Common name for natural or synthetic Aluminum oxide. It is a white, hard, insoluble powder. Aluminum oxide naturally occurs in some feldspars, Alumina trihydrate, Corundum, gibbsite, Bauxite, Ruby, and Sapphire. It was first extract commercially from bauxite in 1888 using the Bayer process. Aluminum oxide is extremely hard and is used as an abrasive both in its natural (corundum, Emery) and synthetic (Alundum) forms. Synthetic alumina is prepared primarily in three forms: activated alumina, smelter-grade alumina, and calcined alumina. The porous, granular activated alumina aggressively absorbs liquid water and water vapor. The fine-grain calcined alumina is a dense impermeable ceramic material used for abrasives, refractories, electrical insulation, high temperature crucibles, and dental restoration. It is also used as a filler for paints, glass, and ceramics. When added to glaze mixtures, aluminum oxide increases viscosity during firing, prevents devitrification during cooling, and adds durability to the final surface.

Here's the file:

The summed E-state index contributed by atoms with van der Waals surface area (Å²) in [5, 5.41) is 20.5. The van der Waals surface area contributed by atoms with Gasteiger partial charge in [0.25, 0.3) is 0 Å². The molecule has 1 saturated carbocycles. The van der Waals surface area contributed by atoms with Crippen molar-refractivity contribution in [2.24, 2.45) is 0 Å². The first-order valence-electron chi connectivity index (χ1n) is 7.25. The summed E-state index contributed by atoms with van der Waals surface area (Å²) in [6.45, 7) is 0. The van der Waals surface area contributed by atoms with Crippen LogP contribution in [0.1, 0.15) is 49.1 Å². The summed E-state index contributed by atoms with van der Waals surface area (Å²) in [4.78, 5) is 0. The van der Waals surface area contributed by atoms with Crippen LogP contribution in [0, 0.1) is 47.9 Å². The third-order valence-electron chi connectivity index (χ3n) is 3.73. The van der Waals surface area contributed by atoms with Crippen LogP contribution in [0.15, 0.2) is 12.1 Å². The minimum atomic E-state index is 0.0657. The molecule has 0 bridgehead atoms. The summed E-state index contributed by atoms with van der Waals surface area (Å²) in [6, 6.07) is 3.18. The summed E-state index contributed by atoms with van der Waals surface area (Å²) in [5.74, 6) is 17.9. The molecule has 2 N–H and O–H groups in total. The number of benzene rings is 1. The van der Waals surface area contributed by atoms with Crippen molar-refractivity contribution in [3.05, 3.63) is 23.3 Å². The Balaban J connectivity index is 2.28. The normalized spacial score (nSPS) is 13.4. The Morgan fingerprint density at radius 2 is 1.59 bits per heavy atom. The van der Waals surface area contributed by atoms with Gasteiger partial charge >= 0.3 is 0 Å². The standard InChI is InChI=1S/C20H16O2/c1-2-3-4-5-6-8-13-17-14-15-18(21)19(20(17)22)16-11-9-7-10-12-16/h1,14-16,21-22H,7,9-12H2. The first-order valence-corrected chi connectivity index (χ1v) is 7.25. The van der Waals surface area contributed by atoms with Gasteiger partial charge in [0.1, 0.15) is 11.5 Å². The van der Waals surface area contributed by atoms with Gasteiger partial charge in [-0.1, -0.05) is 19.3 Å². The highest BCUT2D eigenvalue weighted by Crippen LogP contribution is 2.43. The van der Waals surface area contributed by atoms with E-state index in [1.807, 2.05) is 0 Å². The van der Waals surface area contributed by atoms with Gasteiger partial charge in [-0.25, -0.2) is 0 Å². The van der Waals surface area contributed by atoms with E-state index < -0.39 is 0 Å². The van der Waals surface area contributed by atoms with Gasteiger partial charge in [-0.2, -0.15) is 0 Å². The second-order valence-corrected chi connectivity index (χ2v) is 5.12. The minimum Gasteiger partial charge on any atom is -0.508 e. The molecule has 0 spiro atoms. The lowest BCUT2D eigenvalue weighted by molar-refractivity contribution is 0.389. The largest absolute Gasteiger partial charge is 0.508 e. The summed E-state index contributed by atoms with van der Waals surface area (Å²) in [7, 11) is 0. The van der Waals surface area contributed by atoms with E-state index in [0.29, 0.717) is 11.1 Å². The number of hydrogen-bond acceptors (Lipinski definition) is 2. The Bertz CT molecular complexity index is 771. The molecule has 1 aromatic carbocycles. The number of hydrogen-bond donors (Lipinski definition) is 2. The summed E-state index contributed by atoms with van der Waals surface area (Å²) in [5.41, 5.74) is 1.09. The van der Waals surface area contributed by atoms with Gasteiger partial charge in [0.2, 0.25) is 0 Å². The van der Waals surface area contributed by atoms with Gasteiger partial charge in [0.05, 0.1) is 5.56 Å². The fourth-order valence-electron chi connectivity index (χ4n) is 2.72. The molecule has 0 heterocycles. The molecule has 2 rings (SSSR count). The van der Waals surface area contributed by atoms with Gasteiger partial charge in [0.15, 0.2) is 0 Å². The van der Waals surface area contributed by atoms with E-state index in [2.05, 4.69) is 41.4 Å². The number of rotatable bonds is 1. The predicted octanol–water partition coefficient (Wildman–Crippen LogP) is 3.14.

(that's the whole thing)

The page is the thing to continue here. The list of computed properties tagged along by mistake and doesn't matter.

Synonyms and Related Terms
aluminum oxide; aluminium oxide; almina (Esp.); alumine (Fr.); alumina (Port.); xido de alumnio (Port.); activated alumina; Alundum; Aloxite; Bausilite; White Bauxilite; corundum
- Fire retardant.
- Dust may cause irritation with skin contact or inhalation.
- ThermoFisher: SDS
Physical and Chemical Properties
Soluble in mineral acids and strong alkali. Insoluble in water.
|Melting Point||2040 C|
|Molecular Weight||mol. wt. = 101.96|
Resources and Citations
- G.S.Brady, Materials Handbook, McGraw-Hill Book Co., New York, 1971 Comment: p. 34
- Encyclopedia Britannica, http://www.britannica.com Comment: alumina" [Accessed May 8, 2003].
- Michael McCann, Artist Beware, Watson-Guptill Publications, New York City, 1979
- Robert Fournier, Illustrated Dictionary of Practical Pottery, Chilton Book Company, Radnor, PA, 1992
- R.M.Organ, Design for Scientific Conservation of Antiquities, Smithsonian Institution, Washington DC, 1968